It took time, but eventually the court rescinded the gag order I related to earlier this week. Predictably, the fuller story that is now coming out is different than the one that swirled over the Web recently. That was about the benighted Israeli authorities who had made a young journalist disappear and then blocked the story, just like in Iran (really, that was the line. Go see Richard Silvestein's blog. He's been all over the story for weeks).
The story pouring out the past few hours is quite different. First, however, let's relate to the gag order. I expect when it was first given it was reasonable: investigators of leaks of large amounts of classified documents don't need thoughtless journalists second-guessing their every move and broadcasting the limits of the investigator's knowledge to possible unidentified culprits. This isn't because Israel resembles Iran, it's the nature of police work, anywhere. Eventually, however, selective versions of the story did reach journalists beyond the writ of Israeli gag orders; once this happened, allowing this slanted version to dominate the stage was poor tactics. Especially as we can now trace the time line, and the leaks to the press came late in the investigation. When former supreme court justice Dalia Dorner said this week that the order was causing damage, she knew what she was talking about.
Second, the initial facts. According to the allegations - which have yet to be proven in court, let us never forget - Anat Kamm stole thousands of classified documents from the office of a top IDF general during her military service. There's a long and detailed description of the case here, (only in Hebrew), and another long report, less extensive but in English, here. (The Hebrew report seems to be based on a six-page description sent out by the press office of the Ministry of Justice, but alas, they haven't posted their own press release on their own website, so I can't link to it. Lot's of bright light-bulbs in this story). If proven, Kamm will be sentenced to a long prison term for espionage (though being 23 years old she'll be out before she's 40), which is as it should be. Her acts could have lead to people getting killed: that's what top-secret military documents deal with. This isn't Enron, or Lehman Brothers.
Kamm's lawyers. There are two of them. Eitan Lehman is about 40, intelligent, probably a fine attorney, but not well known. He has no public persona. Avigdor Feldman, in his mid-60s, is one of Israel's most prominent criminal lawyers, and is arguably the single best known defender in politics-related trials from the Palestinian side or the Left. At this stage of the matter, lawyers are paid to deny all allegations and attack the prosecution: that's the way the game works. Interestingly, however, Eitan Lehman was sent to face the media and trot out the predictable lines about how his client is innocent and the prosecution is undermining democracy etc. Coming from Feldman, no-one wold listen; coming from Lehman-the-new-face, somebody just might. Nice touch, that. But then someone couldn't keep mum, and had to add that Ms. Kamm is a good person, who was motivated only by ideology, and not, say, money: "That's why she passed the documents to Haaretz and not to some foreign agency", according to her attorney Avigdor Feldman.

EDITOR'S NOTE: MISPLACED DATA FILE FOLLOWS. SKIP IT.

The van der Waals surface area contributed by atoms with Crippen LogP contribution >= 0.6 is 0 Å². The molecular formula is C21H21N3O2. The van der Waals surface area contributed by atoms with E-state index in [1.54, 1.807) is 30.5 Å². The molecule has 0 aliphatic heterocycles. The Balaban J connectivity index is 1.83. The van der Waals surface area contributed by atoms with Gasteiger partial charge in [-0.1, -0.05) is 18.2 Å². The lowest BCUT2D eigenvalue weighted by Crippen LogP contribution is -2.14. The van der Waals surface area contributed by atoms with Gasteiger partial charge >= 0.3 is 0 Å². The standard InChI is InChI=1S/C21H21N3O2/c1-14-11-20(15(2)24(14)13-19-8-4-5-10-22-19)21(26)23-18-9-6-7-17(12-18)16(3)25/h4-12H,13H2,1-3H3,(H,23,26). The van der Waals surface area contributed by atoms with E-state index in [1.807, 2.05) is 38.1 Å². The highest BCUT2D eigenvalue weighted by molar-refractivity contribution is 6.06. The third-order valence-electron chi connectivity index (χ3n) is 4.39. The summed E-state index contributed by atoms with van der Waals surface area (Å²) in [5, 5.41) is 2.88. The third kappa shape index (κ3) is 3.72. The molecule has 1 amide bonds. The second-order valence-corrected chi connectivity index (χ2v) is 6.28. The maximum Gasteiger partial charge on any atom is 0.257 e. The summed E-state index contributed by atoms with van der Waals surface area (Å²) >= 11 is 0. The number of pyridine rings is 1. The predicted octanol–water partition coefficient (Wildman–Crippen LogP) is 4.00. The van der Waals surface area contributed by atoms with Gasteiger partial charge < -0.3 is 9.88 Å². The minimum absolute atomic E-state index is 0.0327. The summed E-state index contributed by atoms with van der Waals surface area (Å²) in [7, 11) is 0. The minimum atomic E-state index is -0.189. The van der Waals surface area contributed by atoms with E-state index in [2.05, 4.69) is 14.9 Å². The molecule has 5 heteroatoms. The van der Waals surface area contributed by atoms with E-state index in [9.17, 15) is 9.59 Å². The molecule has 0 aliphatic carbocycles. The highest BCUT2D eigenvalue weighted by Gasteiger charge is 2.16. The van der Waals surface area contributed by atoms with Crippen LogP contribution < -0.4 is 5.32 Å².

"Ideology", of course, means left-wing dissatisfaction with Israeli policies regarding the Palestinians and the way Israel defends itself from its enemies. Let us be clear about that. Yet another incident in which some people on Israel's Left cannot accept actions of its democratically elected executive or official organs.
According to the official description, Kamm tried to pass her documents to at least one (unidentified) media outlet before Haaretz, but that outlet declined to use them. Which brings us to the role of Haaretz. There seem to be a number of them. First, the fact that they used illegally procured documents for a story. I don't like it, not at all, but tend to the opinion that freedom of the press and the need to hold the authorities to the spirit and letter of the law in their activities may justify this. Or rather, in principle this can be justified; in this case: we don't know enough to say.
Journalists from other media outlets are saying that they've never seen a trove of 2000 classified document, ever. (Yoav Limor, channel one TV). I'm not certain what that tells us about the editors of Haaretz, but doubt it puts them in a positive light.
Then there's the matter of the negotiations with the police once the matter was under investigation. As far as I can tell, the behavior of Haaretz (and their lawyers) was wrong. They agreed to return the documents they had acquired, then returned a mere 50, not 2,000 - and neglected to tell that they had 2,000. The investigators only figured that out once they had arrested Anat Kamm.
Then there's the matter Uri Blau, reporter at Haaretz. He moved to London five months ago to escape the investigation (soft version), or arrest (hard version). He's living in London on the dime of Haaretz. As I write this Amos Schocken, proprietor of Haaretz, has just said on TV that the paper's attorneys are responsible for his staying there, and he (Schocken) supports this. So Haaretz is assisting a fugitive from the law in an espionage case. Looks very bad to me.
That's as far as I wish to take it right now. Perhaps in a day or a week I'll have more to say. Perhaps not.